A two-year pilot program for a re-entry court aimed at reducing recidivism for individuals on supervised release was approved by the Southern District of New York Board of Judges on October 24, 2018. The Court will hold its first session at the end of January. The new court, called the Re-entry through Intensive Supervision and Employment (RISE) Court, is a voluntary program dedicated to encouraging employment and assisting in the successful re-entry of certain at-risk individuals on supervised release.
Judge Denny Chin of the Second Circuit will preside over the first RISE Court. Judge Chin will meet every two weeks with a group of individuals on supervised release who volunteer to participate in the RISE Court. These sessions will serve to connect the participants with support services and encourage them to seek and maintain employment. During each session, Judge Chin will speak with the participants about their progress and give or impose any appropriate rewards or sanctions.
Judge Chin said of the RISE Court: "We know that obtaining and maintaining employment is an essential part of re-entering society after a term of imprisonment. We hope to help our participants develop meaningful ties to the community." The RISE Court is patterned on the highly successful reentry court in the Eastern District of Pennsylvania, which has been in operation for eleven years.
The RISE Court will target participants in their first year of supervised release who have an elevated risk of recidivism. In addition to increased access to resources and support, a key incentive to join the Court is that, if successfully completed, Judge Chin will recommend a full 12-month reduction on a participant's term of supervised release. To successfully complete the program, participants must earn 52 credits. Judge Ronnie Abrams, who has been involved in the Court's creation, emphasized: "we believe the Court will offer enormous benefits to supervisees, but it is an entirely voluntary program and participants may choose to leave at any point." The RISE Court has the support of both the United States Attorney's Office and the Federal Defenders Office and both offices will play a role in the Court.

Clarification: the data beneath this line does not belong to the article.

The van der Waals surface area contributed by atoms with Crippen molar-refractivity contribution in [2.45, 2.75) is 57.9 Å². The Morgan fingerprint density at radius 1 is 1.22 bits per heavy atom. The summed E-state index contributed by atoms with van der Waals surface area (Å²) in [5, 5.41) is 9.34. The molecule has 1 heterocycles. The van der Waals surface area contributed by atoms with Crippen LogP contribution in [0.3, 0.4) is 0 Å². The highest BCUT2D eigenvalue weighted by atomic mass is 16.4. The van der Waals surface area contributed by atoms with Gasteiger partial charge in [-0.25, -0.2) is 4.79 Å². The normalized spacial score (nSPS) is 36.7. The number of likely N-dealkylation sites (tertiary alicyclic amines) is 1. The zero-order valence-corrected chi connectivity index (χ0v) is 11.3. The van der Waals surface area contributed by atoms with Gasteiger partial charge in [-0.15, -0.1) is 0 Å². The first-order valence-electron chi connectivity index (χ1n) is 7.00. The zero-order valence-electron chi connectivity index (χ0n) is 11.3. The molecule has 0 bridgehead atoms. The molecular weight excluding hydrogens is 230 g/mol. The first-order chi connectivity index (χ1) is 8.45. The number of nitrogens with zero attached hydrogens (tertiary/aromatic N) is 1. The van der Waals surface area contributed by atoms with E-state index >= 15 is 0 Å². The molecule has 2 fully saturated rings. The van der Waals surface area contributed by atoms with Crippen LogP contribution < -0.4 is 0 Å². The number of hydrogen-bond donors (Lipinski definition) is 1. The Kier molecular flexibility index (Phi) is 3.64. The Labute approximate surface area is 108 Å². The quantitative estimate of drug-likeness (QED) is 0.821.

The Court will draw on outside volunteer resources to provide participants with additional support. Judge Paul Engelmayer, who has spearheaded this civil legal assistance component, said: "Civil legal issues, such as a suspended driver's license or custody or child support issues, often serve as impediments to employment. Connecting participants with high-quality pro bono legal assistance will make it easier for them to obtain employment that is meaningful to them."
The SDNY has partnered with professors at Columbia Law School and the City University of New York to design an equal selection process to measure recidivism and employment metrics. Professor Justin McCrary of Columbia Law School, who is leading the academic efforts to design and evaluate the Court, said: "This is an unprecedented opportunity to thoughtfully design a re-entry program and to capture valuable information from its operation that will inform academic and practical approaches to such courts in the future." Judge Denise Cote, who helped inaugurate the Court, said: "Being able to study the impact of this program on recidivism from the outset will allow us to quickly ascertain its success and areas in which improvement is needed. If successful, it will also be well poised to serve as a model for other Districts interested in reducing recidivism."
Michael Fitzpatrick, the SDNY's Chief Probation Officer, explained: "The RISE Court builds on work that the SDNY Probation Department has been doing for two years to reduce unemployment among the supervised release population. The RISE Court is a way for the SDNY to more deeply engage with its supervised release population and to provide resources and support that will help reduce recidivism. By reducing recidivism, we will keep families together, and we will keep our communities safer."